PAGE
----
A load-sharing mirror or load-balancing mirror is a copy of a website or web service that not only acts as a backup for the main resource but actively participates in serving a portion of its traffic.
The load-sharing mirror uses an active running copy of a site that is stored on a separate server or servers that respond to a portion of requests for a service or web page. This sharing helps to distribute large workloads for heavy usage or demanding services as well as invisibly redirecting to more local regional servers across the Internet.
Mirror sites are often used as back up servers for disaster recovery. Even sites that use load-sharing mirrors often keep separate offline mirrors for protection in the event of catastrophes. Although load-sharing mirrors may be read-only, their intended purpose is more to maintain performance of a site or service and provide a failover mechanism rather than serve solely as backup.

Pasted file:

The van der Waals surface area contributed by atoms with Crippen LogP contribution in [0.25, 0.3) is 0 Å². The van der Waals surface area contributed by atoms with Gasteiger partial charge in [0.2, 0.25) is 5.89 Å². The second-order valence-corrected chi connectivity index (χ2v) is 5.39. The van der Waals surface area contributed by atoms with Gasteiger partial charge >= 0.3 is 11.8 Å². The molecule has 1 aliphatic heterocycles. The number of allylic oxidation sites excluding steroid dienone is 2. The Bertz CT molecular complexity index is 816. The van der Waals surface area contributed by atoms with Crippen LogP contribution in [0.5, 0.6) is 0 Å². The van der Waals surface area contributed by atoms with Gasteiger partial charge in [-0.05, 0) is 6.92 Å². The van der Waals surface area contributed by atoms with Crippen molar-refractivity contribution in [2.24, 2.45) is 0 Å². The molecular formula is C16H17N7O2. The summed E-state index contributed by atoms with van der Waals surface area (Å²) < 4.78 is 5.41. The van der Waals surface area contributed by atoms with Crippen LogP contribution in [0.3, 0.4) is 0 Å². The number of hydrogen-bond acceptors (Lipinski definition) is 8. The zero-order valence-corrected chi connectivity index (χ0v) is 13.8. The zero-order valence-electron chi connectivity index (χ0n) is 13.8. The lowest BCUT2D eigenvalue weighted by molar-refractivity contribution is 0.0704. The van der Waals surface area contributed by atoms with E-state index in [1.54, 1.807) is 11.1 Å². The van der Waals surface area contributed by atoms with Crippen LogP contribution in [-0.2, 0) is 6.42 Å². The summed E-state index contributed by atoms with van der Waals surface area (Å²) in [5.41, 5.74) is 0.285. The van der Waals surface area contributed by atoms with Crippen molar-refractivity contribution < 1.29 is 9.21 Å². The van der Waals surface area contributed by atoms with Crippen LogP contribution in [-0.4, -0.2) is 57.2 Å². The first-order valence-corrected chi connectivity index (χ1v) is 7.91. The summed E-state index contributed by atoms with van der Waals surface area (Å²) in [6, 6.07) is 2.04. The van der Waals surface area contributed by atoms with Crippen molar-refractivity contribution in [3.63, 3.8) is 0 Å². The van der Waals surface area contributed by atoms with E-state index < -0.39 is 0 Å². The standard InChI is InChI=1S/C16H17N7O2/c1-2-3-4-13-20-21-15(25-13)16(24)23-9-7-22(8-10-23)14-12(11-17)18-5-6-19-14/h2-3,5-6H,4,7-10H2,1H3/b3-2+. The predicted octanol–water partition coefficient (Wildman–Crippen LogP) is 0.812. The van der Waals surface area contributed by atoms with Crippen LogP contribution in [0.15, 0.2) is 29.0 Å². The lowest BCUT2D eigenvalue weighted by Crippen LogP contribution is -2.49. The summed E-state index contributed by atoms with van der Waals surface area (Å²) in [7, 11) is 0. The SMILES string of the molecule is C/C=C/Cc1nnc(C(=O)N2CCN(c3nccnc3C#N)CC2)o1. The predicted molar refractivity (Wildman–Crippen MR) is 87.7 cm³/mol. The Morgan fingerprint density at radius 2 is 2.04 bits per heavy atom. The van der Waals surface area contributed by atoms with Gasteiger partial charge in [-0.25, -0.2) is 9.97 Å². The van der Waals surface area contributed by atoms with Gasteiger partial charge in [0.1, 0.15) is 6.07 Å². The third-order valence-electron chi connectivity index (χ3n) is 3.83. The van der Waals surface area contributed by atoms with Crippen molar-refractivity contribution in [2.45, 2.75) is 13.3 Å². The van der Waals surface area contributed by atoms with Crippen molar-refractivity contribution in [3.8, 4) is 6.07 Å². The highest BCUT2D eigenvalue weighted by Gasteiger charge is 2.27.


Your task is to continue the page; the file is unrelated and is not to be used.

The load between servers is often balanced by purpose-designed hardware but can be performed by additional software on a separate server as well. The servers may all be local to the load-sharing server or geographically distributed.
Those who run large web sites and services often use load sharing as a method of providing consistent, reliable performance and enhancing security by hiding the end server behind the original contact point.